But why not read ‘light’ and ‘exciting’ literature in preference to ‘the so-called classics’? he asks. Well, most people do. When the average person asks for a book it is usually a novel that is meant, and not even one of the best at that. But why ‘so-called classics’? A heedless orator referred scornfully to ‘the so-called nineteenth century.’ If any book is called a classic we may be pretty sure it has earned the title. It has stood the test of time, a test that is more captiously applied to writings than to any other work of man’s hands; for books are man’s refuge and resort in his worst moods, and woe betide the poor author if he fail to soothe, amuse or stimulate. The books that have weathered the fads, megrims, finical fastidiousness, and sheer stupidity of generations of readers fully deserve the title of ‘classics.’
If we are to talk of the ‘so-called’ we ought to apply the derogatory epithet to so-called ‘light’ literature. The first thing that strikes one about the so-called light literature is the extreme heaviness of it. It is full of people who do not matter figuring in incidents of no significance that never took place. The full, true, and particular account of how Ermytrude transferred her affections from her husband to her chauffeur – why should that be considered ‘light’ reading while Green’s History or Plutarch’s Lives are set down as serious reading, and therefore, I suppose, heavy reading?
The Real Great and the Imaginary Small.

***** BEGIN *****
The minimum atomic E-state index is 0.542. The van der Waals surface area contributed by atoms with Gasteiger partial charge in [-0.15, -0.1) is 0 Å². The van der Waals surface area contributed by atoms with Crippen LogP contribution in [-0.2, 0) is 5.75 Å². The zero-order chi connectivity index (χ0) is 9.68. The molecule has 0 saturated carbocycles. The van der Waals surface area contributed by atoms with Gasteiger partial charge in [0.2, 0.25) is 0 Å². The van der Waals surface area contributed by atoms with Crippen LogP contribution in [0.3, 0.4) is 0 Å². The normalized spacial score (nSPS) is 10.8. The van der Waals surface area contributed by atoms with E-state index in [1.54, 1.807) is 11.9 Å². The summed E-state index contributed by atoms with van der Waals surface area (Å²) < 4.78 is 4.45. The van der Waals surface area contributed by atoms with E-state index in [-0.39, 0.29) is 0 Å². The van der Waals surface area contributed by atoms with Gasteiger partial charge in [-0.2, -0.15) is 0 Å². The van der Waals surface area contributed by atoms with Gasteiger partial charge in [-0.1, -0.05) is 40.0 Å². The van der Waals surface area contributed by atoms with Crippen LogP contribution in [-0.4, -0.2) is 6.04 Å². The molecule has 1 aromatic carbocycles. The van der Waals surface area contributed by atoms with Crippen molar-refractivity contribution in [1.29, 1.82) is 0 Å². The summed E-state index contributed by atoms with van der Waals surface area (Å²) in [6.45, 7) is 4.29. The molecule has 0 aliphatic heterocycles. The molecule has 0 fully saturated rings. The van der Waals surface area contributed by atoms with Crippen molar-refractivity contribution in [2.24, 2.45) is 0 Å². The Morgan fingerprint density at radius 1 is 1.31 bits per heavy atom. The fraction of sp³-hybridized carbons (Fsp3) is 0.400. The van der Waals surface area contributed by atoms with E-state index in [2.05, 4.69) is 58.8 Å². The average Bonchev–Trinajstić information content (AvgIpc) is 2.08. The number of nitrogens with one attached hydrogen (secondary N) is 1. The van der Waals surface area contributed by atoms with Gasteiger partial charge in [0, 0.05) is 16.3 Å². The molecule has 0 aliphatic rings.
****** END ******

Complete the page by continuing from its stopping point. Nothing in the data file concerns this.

Why should anyone have more interest in Sam Weller than in Alfred the Great or his wise Premier, Archbishop Dunstan? Who wants to keep the company of imaginary inferior people when he might consort with real great men? During one of the darkest periods of my life I read through ‘The Rise of the Dutch Republic,’ and found solace and stimulus in the noble constancy of William the Silent and the gradual emergence of the Netherlanders as a nation from under the heel of a terrorising Spaniard. We get help in our small matters from the great men and the great occasions. I was then striving to save an old-established newspaper from the wreckers, and I did save it, and prolonged its life for thirteen years, till incompetence once more got hold of it. I did not know of any ‘light’ literature that could have helped me, or that would have been anything except impossibly dull at such a time.
What we remember.
Real people, and what they said and did on momentous occasions, are surely more memorable and interesting and every way more important than ‘the clink of teaspoons and the accents of the curate.’ The things we remember are not the saying and ‘situations’ in fiction, but the dramatic incidents of history – Scaevola putting his right hand in the altar fire, the quacking of the geese in the Capitol that betrayed the approach of the barbarians, Canute on the sea-beach, King Alfred and the cakes, Bruce and the spider, Bruce and de Bohun, the noble advice of the Miller of St Albans to his fellow rebels in the Peasant’s Revolt, Catherine Douglas putting her white arm in the staple of the broken door-lock to withstand the murderers of her king, Joan of Arc’s replies to the miserable tribunal that sought her peerless life; the single saying of Kirkpatrick and of old Bell-the-Cat, the many picturesque sayings of Cromwell (‘Stop rolling that snowball’ – a lie; ‘Take away that bauble,’ ‘I beseech you gentlemen in the bowels of Christ, to believe it possible that you may be mistaken’) ; the characteristic declaration of George II – ‘I see no good in bainting and boatry’; the vastly significant foreboding of the first Reform Bill, ‘God forgive you this measure, I never can!’ and the similar but more resigned speech of Robert Lowe at the passing of the second Reform Bill, ‘We must now educate our masters.’